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#1 of 1 Michael Reuben

Michael Reuben

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Posted November 15 2009 - 09:26 AM

It’s 1985, and young Edward (Milner) lives in a small town in the south of England with his Mum (Anne-Marie Duff; Notes on a Scandal and the forthcoming The Last Station) and Dad (David Morrissey; The Reaping and Basic Instinct 2, but you won’t recognize him). Edward does not like what has happened to his home. His parents have turned the house into a retirement residence, and Edward has had to give up his room, because it’s more valuable to the family when it houses an additional tenant. Edward despises living among the various stroke victims, palsy sufferers and worn-out pensioners that surround him day and night, and he’s less than thrilled at the toll the daily grind is taking on his parents. The business is struggling, and while Mum tries to put on a cheery front, Dad is suffering a midlife crisis with a wandering eye that has settled on their young assistant Tanya (Linzey Cocker).
It would be inaccurate to say that Edward and Clarence strike up a friendship. It’s more like a partnership between outcasts. Clarence wants nothing to do with his fellow residents, while Edward is mocked at school for his fascination with the occult and the “weird” circumstances of his home life. (It also turns out that he doesn’t like “football” a/k/a soccer, which automatically makes him an outcast in England.) But as partnerships go, this is a strange sort in which the partners can’t possibly fulfill each other’s needs. Edward wants Clarence to help him study the occult, because magicians are supposed to know about these things. Clarence has come to the bitter conclusion that he’s seen all there is to life, that “eing a person is a pain in the ass”, and that the main experience of living is accumulating regrets that “stick to you like old bruises”. The only thing that engages his interest, even briefly, is getting Edward out of his shell so that the kid will go off and do something besides looking for ghosts and bothering old people.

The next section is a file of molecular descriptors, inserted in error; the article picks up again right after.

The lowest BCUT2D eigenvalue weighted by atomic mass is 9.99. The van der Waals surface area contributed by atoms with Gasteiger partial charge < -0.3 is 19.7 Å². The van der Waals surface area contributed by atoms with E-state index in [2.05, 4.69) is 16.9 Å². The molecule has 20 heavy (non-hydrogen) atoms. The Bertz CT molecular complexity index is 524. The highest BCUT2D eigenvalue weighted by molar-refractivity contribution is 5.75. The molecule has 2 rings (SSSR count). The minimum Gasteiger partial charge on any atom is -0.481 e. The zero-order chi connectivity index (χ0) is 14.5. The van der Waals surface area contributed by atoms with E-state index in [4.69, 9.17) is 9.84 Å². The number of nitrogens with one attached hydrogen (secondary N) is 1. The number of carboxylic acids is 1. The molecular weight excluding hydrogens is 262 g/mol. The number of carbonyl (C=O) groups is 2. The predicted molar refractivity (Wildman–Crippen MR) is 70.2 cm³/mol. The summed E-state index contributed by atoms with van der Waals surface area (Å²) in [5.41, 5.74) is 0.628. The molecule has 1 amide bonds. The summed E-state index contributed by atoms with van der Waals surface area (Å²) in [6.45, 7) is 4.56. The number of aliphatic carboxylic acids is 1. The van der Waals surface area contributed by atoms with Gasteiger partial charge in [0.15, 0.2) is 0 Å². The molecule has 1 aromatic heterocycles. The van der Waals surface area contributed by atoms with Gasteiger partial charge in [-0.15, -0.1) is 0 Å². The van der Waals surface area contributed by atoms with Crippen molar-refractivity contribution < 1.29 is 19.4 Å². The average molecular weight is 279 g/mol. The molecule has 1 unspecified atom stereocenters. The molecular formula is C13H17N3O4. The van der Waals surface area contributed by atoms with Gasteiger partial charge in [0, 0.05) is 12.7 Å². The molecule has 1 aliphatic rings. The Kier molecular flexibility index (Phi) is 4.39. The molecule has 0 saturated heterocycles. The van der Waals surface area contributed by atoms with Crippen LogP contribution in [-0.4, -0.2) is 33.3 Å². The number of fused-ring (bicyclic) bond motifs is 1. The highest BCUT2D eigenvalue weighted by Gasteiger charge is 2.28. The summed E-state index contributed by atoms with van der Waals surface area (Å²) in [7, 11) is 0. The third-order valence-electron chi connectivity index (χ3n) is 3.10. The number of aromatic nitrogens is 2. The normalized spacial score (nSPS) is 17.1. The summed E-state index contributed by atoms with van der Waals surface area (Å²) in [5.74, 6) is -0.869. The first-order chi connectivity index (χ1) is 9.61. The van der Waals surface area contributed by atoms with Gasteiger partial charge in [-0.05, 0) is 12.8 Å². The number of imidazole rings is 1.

To ensure that the story keeps its edge, screenwriter Peter Harness and director John Crowley (whose credits include the tough-minded social drama Boy A) surround Clarence and Edward with various darkly comic subplots, many of them involving the elderly residents at Edward’s home. Take Lilian (Sylvia Syms), who lights up with smiles when told that her daughter is on the phone from Canada; then she picks up the receiver and immediately begins balling out her daughter in the most vicious tone imaginable. From there Lilian’s story only gets darker. The great Rosemary Harris (still best known as Peter Parker’s Aunt May, but also one of the finest living theater actresses) plays Elsie, a former dancer who now only has one leg but is determined to get another resident, Reg, to dance with her (Reg is played by Leslie Phillips, who co-starred in Venus with Peter O’Toole). When Reg finally gives in, Elsie takes over his life. Harris is so good that she can convey the sense of a complete character with just a few lines and few minutes of screen time.
The DTS lossless track is solid and serviceable, giving priority to the dialogue, as it should, and using the surrounds for a subtle sense of ambiance. Occasionally, there are pronounced rear channel effects such as traffic passing, but these are the exception. Dialogue is generally clear and well-rendered, but American listeners should be warned that the accents are unusually thick. Fortunately, the English subtitles are detailed and accurate (and I know this because I had to consult them a few times, which is unusual for me, but Caine mutters the occasional line in a kind of throwaway gesture where the tone is more important than the words). Jody Talbot, who also scored Son of Rambow, has written a delicate score that avoids easy tugs at the heart strings, and it’s both well integrated into the mix and well-presented on the Blu-ray.

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